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NAME

     madvise, posix_madvise -- give advice about use of memory

LIBRARY

     Standard C Library (libc, -lc)

SYNOPSIS

     #include <sys/mman.h>

     int
     madvise(void *addr, size_t len, int behav);

     int
     posix_madvise(void *addr, size_t len, int behav);

DESCRIPTION

     The madvise() system call allows a process that has knowledge of its
     memory behavior to describe it to the system.  The posix_madvise()
     interface is identical and is provided for standards conformance.

     The known behaviors are:

     MADV_NORMAL      Tells the system to revert to the default paging
                      behavior.

     MADV_RANDOM      Is a hint that pages will be accessed randomly, and
                      prefetching is likely not advantageous.

     MADV_SEQUENTIAL  Causes the VM system to depress the priority of pages
                      immediately preceding a given page when it is faulted
                      in.

     MADV_WILLNEED    Causes pages that are in a given virtual address range
                      to temporarily have higher priority, and if they are in
                      memory, decrease the likelihood of them being freed.
                      Additionally, the pages that are already in memory will
                      be immediately mapped into the process, thereby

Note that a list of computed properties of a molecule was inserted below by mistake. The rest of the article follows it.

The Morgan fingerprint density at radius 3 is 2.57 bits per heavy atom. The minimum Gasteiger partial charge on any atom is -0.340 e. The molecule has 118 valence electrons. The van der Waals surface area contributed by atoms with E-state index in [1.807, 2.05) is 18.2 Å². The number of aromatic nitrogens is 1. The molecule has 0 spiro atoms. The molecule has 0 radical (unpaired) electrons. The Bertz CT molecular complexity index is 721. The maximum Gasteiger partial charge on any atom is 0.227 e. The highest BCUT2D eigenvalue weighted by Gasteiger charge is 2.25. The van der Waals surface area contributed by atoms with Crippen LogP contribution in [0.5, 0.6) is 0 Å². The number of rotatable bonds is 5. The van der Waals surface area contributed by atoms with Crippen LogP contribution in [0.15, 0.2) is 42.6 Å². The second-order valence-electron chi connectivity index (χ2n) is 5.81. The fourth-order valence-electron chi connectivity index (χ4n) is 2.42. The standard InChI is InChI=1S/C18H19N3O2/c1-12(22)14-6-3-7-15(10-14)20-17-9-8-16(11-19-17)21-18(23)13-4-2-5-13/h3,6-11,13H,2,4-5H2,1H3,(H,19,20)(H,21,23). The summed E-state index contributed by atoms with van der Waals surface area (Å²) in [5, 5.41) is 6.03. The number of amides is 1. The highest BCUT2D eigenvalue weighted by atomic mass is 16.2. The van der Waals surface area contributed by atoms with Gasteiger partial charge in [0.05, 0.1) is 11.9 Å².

eliminating unnecessary overhead of going through the
                      entire process of faulting the pages in.  This WILL NOT
                      fault pages in from backing store, but quickly map the
                      pages already in memory into the calling process.

     MADV_DONTNEED    Allows the VM system to decrease the in-memory priority
                      of pages in the specified range.  Additionally future
                      references to this address range will incur a page
                      fault.

     MADV_FREE        Gives the VM system the freedom to free pages, and tells
                      the system that information in the specified page range
                      is no longer important.  This is an efficient way of
                      allowing malloc(3) to free pages anywhere in the address
                      space, while keeping the address space valid.  The next
                      time that the page is referenced, the page might be
                      demand zeroed, or might contain the data that was there
                      before the MADV_FREE call.  References made to that
                      address space range will not make the VM system page the
                      information back in from backing store until the page is
                      modified again.

     MADV_NOSYNC      Request that the system not flush the data associated
                      with this map to physical backing store unless it needs
                      to.  Typically this prevents the file system update